by Gus Iversen
, Editor in Chief | August 22, 2022
From the August 2022 issue of HealthCare Business News magazine
“One best practice for extending the life of a CT tube is adjusting exam protocols, which is a valuable way to optimize equipment use and scheduling without impacting image quality and clinical value,” said Stoeckmann. “For example, by optimizing CT protocols, radiology departments can minimize stress on the tube and reduce cooling between exams.”
Supply chain challenges and repercussions
Logistics issues have hampered the CT tube market in recent years. Throughout the pandemic there was more demand for CT tubes than could be met, resulting in a backlog that experts hope may now be starting to ease. It isn’t just the complete tubes that have become scarce, but the ingredients that go into creating them.
“Besides logistic moving around the world, many raw material prices have gone through the roof and are becoming harder and harder to get,” says Fitzgerald. “In some cases, cost of components went up 40-50%, whether or not prices come back down to Earth remains to be seen.”
As part of this supply chain disruption, scanner manufacturers are having trouble accessing the chips necessary for their new technology, which has boosted interest in the pre-owned market, according to Fitzgerald. Consequently, scanners that previously might have been stripped for parts have found new life in outpatient centers or rural hospitals, leaving fewer pre-owned parts available for harvesting.
In other words, it’s all demand and no supply. This state of affairs if forcing tube manufacturers to start thinking differently in order to remain competitive.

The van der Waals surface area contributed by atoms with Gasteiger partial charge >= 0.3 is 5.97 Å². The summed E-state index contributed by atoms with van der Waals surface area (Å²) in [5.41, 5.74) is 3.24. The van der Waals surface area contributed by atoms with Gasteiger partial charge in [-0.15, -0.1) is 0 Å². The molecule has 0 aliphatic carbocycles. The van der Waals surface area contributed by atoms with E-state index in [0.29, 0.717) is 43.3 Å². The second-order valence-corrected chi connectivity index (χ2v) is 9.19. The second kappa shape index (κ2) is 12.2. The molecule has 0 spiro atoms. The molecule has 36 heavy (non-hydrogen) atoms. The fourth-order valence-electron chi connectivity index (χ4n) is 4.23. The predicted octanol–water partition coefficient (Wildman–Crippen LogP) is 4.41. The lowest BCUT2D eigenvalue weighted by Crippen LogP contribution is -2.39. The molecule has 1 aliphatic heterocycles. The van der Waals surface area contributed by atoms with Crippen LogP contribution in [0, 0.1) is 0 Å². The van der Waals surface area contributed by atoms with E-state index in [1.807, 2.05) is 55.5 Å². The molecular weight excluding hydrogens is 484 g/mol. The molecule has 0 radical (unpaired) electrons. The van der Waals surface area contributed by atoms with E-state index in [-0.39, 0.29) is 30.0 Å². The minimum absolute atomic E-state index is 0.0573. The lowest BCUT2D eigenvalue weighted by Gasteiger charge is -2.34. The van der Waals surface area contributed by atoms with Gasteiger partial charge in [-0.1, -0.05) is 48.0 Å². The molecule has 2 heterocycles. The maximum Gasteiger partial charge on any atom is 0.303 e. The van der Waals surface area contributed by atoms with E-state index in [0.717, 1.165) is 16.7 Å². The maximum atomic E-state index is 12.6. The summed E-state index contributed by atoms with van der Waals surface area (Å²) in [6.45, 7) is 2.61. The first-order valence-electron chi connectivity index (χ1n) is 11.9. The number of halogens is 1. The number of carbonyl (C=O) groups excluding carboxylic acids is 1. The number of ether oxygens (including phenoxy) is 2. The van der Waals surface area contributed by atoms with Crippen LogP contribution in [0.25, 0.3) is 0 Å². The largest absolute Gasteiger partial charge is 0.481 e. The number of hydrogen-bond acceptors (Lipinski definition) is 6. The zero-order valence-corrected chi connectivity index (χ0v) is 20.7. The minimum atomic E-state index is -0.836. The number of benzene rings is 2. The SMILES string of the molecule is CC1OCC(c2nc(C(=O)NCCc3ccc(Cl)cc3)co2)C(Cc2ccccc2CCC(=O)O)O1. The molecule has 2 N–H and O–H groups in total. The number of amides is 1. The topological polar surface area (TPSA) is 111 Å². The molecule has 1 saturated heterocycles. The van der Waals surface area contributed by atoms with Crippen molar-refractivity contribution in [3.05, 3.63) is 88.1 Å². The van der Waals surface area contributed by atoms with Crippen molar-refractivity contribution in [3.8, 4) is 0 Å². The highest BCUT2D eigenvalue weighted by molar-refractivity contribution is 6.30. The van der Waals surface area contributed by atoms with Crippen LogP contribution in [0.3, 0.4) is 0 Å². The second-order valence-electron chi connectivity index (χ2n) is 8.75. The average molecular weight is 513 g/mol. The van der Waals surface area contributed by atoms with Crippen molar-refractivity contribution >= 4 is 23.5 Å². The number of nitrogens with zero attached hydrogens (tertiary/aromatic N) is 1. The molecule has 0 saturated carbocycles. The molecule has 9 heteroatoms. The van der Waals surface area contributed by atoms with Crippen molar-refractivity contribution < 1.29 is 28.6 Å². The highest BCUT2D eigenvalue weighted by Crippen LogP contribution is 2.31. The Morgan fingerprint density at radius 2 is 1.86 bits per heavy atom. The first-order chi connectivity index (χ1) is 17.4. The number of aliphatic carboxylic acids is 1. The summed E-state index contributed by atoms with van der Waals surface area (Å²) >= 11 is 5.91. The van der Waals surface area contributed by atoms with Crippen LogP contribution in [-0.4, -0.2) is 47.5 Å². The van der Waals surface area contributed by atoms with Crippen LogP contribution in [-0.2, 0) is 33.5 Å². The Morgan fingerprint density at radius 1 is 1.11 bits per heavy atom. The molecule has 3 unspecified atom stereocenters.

“One solution we’ve found to mitigating supply chain-related issues is consistent recycling of components and raw materials,” said Dunlee’s Stoeckmann. “In addition, a future-oriented and cross-platform product design is critical.”
Going where you’re needed most
One way that tube manufacturers are pivoting to address these challenges is by expanding their presence in new markets. That can mean receiving certification to do business in a new country or bringing manufacturing capabilities into a new, strategic location.
X-Ray America is building an X-ray tube manufacturing facility that will utilize IAE technology and quality. IAE will continue to supply OEMs with tubes directly from their manufacturing facility in Italy, says Hurlock, while the U.S. distributor will manufacture and hold inventory for the just-in-time needs of the service industry.
Richardson is also expanding its footprint. By becoming MDSAP-compliant and registering with the Canada Health Ministry as a medical device manufacturer, the company can now sell new replacement tubes into Canada.